Last month, the Illinois Board of Higher Education and the Illinois Community College Board both issued COVID-19 recommendations. Higher education institutions in Illinois should require students, faculty and staff to fully vaccinate. Some Illinois universities, including the University of Illinois, Northwestern, DePaul and Loyola had already instituted mandatory vaccinations prior to the boards’ recommendations.
Indiana University established a policy of mandatory vaccinations for students returning to campus in the fall. The move promptly fielded a lawsuit from 8 IU student. In it, the students claimed that the mandate violated their constitutional rights by forcing them to accept unwanted medical treatments. A federal judge in South Bend dismissed the suit.
The Supreme Court settled the issue of the legality of mandatory vaccinations in 1905, following a smallpox outbreak in Boston. The Commonwealth of Massachusetts instituted a mandatory vaccination policy and a resident sued in federal court. The case, Jacobson v. the Commonwealth of Massachusetts, made its way to the Supreme Court. The Court ultimately ruled that states could, in fact, could enforce mandatory vaccinations in the name of public health.
Regarding COVID-19, however, vaccinations may not be enough. The Centers for Disease Control and Prevention now recommends that vaccinated people wear masks indoors in areas of high or significant spread. The CDC’s abrupt change in recommendations follows the release of new information. The data show that shows that fully vaccinated people with “breakthrough” infections can spread the disease as effectively as unvaccinated people can. Further, the delta variant is now the predominant COVID-19 strain in the United States. It is about one-and-a-half times more contagious than earlier strains of the virus.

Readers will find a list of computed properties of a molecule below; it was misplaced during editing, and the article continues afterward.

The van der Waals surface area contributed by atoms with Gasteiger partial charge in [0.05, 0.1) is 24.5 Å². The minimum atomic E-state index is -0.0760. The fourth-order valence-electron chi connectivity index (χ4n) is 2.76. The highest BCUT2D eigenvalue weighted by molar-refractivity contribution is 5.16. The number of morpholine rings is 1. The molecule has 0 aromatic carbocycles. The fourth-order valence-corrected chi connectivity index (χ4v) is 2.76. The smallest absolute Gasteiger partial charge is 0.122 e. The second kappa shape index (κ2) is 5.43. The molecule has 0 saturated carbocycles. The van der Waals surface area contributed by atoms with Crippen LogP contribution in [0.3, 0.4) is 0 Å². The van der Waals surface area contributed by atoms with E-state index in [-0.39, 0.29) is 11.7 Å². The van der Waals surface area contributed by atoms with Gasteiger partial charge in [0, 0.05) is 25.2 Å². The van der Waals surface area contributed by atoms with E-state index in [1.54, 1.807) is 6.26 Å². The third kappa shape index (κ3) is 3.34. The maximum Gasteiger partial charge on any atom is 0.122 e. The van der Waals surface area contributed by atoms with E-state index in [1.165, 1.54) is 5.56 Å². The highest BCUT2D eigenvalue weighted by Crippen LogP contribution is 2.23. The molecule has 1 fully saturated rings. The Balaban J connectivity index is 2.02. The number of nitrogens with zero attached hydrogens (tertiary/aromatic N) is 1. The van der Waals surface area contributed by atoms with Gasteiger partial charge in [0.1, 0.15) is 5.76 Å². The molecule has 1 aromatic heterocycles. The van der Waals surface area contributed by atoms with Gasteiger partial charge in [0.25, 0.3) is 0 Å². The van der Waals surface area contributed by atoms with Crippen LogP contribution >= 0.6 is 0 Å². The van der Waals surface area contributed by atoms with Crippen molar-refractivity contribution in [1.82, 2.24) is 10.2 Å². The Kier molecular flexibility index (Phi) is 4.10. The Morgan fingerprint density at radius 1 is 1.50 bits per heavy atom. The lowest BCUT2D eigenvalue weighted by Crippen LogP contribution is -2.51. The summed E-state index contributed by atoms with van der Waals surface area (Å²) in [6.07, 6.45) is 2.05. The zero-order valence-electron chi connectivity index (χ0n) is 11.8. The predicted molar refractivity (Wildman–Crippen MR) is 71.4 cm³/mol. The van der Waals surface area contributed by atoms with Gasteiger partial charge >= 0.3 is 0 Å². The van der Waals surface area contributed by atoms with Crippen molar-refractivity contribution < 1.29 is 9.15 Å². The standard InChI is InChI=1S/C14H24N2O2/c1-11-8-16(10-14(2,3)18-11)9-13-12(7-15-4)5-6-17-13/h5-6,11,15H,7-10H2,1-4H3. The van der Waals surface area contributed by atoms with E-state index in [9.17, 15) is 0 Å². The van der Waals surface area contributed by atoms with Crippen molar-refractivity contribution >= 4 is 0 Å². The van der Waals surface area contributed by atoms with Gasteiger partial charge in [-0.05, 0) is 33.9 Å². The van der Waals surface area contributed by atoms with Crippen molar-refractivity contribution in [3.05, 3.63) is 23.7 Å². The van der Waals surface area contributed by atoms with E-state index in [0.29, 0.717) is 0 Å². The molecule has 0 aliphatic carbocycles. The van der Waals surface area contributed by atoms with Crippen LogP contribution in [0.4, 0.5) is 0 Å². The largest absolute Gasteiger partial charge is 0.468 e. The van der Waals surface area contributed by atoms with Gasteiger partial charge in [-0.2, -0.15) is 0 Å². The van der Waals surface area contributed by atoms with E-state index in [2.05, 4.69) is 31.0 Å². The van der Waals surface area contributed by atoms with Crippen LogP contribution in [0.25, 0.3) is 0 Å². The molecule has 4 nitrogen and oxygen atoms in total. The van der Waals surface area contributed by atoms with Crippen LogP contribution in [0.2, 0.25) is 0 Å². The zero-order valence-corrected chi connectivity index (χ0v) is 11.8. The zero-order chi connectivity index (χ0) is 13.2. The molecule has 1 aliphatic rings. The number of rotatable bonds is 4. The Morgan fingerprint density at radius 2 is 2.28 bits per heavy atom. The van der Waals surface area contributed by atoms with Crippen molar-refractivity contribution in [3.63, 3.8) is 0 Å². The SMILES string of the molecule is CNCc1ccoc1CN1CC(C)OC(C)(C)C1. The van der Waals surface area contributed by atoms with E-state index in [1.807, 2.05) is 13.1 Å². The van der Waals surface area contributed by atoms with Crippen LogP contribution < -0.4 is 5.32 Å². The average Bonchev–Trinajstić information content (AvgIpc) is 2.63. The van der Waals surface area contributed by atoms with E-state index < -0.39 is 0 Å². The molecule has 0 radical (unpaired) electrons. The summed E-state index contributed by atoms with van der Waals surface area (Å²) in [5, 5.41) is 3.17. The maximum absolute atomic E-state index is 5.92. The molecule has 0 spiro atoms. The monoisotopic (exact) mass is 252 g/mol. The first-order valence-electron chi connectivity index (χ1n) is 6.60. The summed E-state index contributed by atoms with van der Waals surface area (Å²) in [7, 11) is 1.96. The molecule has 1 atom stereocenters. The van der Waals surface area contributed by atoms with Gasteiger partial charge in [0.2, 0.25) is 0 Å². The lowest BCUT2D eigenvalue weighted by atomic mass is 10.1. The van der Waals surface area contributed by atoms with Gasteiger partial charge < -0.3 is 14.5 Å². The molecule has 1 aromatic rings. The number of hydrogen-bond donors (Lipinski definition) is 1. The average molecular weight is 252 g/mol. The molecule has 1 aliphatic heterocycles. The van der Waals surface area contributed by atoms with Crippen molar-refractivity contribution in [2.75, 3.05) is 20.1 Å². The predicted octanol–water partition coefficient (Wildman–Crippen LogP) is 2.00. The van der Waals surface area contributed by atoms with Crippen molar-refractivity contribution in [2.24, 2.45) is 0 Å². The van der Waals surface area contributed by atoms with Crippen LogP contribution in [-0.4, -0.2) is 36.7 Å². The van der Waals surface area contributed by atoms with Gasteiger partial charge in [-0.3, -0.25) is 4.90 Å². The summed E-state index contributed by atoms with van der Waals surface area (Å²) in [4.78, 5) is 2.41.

Orders for mandatory vaccinations won’t come from Lansing
Complicating the matter in Michigan are Governor Gretchen Whitmer’s statements last week that she does not expect to issue any new mask mandates or lockdowns in the coming months. Whitmer indicated that her “hands are tied” as far as emergency interventions at the state level.
Despite the data showing that past interventions (including lockdowns, mask mandates, business closures and restrictions on gatherings) effectively lowered the number of COVID-19 cases, she cannot currently issue emergency orders. Instead, Whitmer says the state government will continue to encourage residents to get vaccinated against the disease.
So that’s the situation WCC now faces. It can issue a mandatory vaccination policy on its own or rely on the CDC’s recommendations. It can also rely on the fact that the State of Michigan will not be issuing lockdowns, mask mandates or orders for mandatory vaccinations. The Washtenaw County Health Department can
For now, WCC is on its own regarding decisions about mandatory vaccinations, indoor masking, and other COVID-19-related public health interventions.
Sadly, the WCC Board of Trustees, has styled itself in the recent past as a “policy board.” The Board is so completely disengaged from any actual policymaking that it is doubtful that they would (or could) come up with a policy to address what may be the single most important issue to confront WCC in its history.
The WCC Board does not function independently of the WCC Administration. It cannot or will not act upon anything that the Administration does not spoon-feed to it. While that is certainly much easier than performing oversight or developing policy, this governance strategy does not protect the residents of Washtenaw County.
Photo Credit: Mecklenburg County (NC), via Flickr